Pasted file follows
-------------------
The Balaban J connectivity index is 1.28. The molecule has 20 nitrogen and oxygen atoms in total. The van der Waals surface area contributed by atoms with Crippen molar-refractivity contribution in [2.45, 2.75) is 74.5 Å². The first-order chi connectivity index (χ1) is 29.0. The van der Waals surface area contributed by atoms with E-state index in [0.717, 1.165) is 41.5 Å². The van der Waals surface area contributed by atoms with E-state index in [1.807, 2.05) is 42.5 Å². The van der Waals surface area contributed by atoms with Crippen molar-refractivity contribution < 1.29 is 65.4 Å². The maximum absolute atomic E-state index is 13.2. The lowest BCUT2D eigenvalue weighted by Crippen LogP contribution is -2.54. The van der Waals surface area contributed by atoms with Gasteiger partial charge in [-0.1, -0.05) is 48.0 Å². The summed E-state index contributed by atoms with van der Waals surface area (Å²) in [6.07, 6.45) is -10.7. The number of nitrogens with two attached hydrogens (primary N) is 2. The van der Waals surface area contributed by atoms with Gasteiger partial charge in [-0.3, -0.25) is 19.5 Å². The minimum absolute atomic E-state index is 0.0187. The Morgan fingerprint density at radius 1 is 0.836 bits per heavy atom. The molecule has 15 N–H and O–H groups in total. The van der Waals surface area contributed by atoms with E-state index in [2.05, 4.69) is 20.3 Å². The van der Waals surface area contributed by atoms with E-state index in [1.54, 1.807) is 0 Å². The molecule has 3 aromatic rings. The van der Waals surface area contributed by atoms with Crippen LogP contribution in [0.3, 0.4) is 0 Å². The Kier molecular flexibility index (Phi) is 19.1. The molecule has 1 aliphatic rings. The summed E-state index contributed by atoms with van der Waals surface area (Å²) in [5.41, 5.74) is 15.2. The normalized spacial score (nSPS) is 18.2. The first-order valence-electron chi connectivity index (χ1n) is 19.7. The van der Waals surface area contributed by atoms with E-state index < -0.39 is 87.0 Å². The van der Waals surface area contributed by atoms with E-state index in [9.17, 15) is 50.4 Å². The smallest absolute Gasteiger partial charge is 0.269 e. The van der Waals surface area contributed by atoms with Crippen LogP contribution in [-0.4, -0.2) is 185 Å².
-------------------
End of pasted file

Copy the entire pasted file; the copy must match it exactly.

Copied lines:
The Balaban J connectivity index is 1.28. The molecule has 20 nitrogen and oxygen atoms in total. The van der Waals surface area contributed by atoms with Crippen molar-refractivity contribution in [2.45, 2.75) is 74.5 Å². The first-order chi connectivity index (χ1) is 29.0. The van der Waals surface area contributed by atoms with E-state index in [0.717, 1.165) is 41.5 Å². The van der Waals surface area contributed by atoms with E-state index in [1.807, 2.05) is 42.5 Å². The van der Waals surface area contributed by atoms with Crippen molar-refractivity contribution < 1.29 is 65.4 Å². The maximum absolute atomic E-state index is 13.2. The lowest BCUT2D eigenvalue weighted by Crippen LogP contribution is -2.54. The van der Waals surface area contributed by atoms with Gasteiger partial charge in [-0.1, -0.05) is 48.0 Å². The summed E-state index contributed by atoms with van der Waals surface area (Å²) in [6.07, 6.45) is -10.7. The number of nitrogens with two attached hydrogens (primary N) is 2. The van der Waals surface area contributed by atoms with Gasteiger partial charge in [-0.3, -0.25) is 19.5 Å². The minimum absolute atomic E-state index is 0.0187. The Morgan fingerprint density at radius 1 is 0.836 bits per heavy atom. The molecule has 15 N–H and O–H groups in total. The van der Waals surface area contributed by atoms with E-state index in [2.05, 4.69) is 20.3 Å². The van der Waals surface area contributed by atoms with E-state index in [1.54, 1.807) is 0 Å². The molecule has 3 aromatic rings. The van der Waals surface area contributed by atoms with Crippen LogP contribution in [0.3, 0.4) is 0 Å². The Kier molecular flexibility index (Phi) is 19.1. The molecule has 1 aliphatic rings. The summed E-state index contributed by atoms with van der Waals surface area (Å²) in [5.41, 5.74) is 15.2. The normalized spacial score (nSPS) is 18.2. The first-order valence-electron chi connectivity index (χ1n) is 19.7. The van der Waals surface area contributed by atoms with E-state index < -0.39 is 87.0 Å². The van der Waals surface area contributed by atoms with E-state index in [9.17, 15) is 50.4 Å². The smallest absolute Gasteiger partial charge is 0.269 e. The van der Waals surface area contributed by atoms with Crippen LogP contribution in [-0.4, -0.2) is 185 Å².